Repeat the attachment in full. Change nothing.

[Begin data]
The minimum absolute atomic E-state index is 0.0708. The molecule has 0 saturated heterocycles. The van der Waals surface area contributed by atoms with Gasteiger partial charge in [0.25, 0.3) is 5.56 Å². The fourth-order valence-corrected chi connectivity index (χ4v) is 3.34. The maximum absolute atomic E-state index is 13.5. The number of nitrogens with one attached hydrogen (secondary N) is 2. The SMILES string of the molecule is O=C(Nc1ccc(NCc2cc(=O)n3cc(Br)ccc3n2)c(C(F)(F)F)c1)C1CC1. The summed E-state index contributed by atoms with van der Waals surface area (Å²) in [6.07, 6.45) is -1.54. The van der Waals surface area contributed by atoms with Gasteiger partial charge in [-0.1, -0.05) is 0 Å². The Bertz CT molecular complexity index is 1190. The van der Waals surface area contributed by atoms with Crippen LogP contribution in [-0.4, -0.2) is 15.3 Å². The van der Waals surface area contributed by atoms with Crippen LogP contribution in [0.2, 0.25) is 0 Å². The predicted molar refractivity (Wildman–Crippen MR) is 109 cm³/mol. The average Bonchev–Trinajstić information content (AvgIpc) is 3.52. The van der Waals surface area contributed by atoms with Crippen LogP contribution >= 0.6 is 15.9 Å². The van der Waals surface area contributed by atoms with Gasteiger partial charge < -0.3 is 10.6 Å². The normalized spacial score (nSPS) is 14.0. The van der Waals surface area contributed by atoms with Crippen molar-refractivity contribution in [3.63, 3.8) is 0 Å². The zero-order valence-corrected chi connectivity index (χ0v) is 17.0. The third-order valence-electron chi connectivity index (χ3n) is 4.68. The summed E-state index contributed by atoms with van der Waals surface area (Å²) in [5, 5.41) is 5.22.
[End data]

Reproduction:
The minimum absolute atomic E-state index is 0.0708. The molecule has 0 saturated heterocycles. The van der Waals surface area contributed by atoms with Gasteiger partial charge in [0.25, 0.3) is 5.56 Å². The fourth-order valence-corrected chi connectivity index (χ4v) is 3.34. The maximum absolute atomic E-state index is 13.5. The number of nitrogens with one attached hydrogen (secondary N) is 2. The SMILES string of the molecule is O=C(Nc1ccc(NCc2cc(=O)n3cc(Br)ccc3n2)c(C(F)(F)F)c1)C1CC1. The summed E-state index contributed by atoms with van der Waals surface area (Å²) in [6.07, 6.45) is -1.54. The van der Waals surface area contributed by atoms with Gasteiger partial charge in [-0.1, -0.05) is 0 Å². The Bertz CT molecular complexity index is 1190. The van der Waals surface area contributed by atoms with Crippen LogP contribution in [-0.4, -0.2) is 15.3 Å². The van der Waals surface area contributed by atoms with Crippen LogP contribution in [0.2, 0.25) is 0 Å². The predicted molar refractivity (Wildman–Crippen MR) is 109 cm³/mol. The average Bonchev–Trinajstić information content (AvgIpc) is 3.52. The van der Waals surface area contributed by atoms with Crippen LogP contribution >= 0.6 is 15.9 Å². The van der Waals surface area contributed by atoms with Gasteiger partial charge < -0.3 is 10.6 Å². The normalized spacial score (nSPS) is 14.0. The van der Waals surface area contributed by atoms with Crippen molar-refractivity contribution in [3.63, 3.8) is 0 Å². The zero-order valence-corrected chi connectivity index (χ0v) is 17.0. The third-order valence-electron chi connectivity index (χ3n) is 4.68. The summed E-state index contributed by atoms with van der Waals surface area (Å²) in [5, 5.41) is 5.22.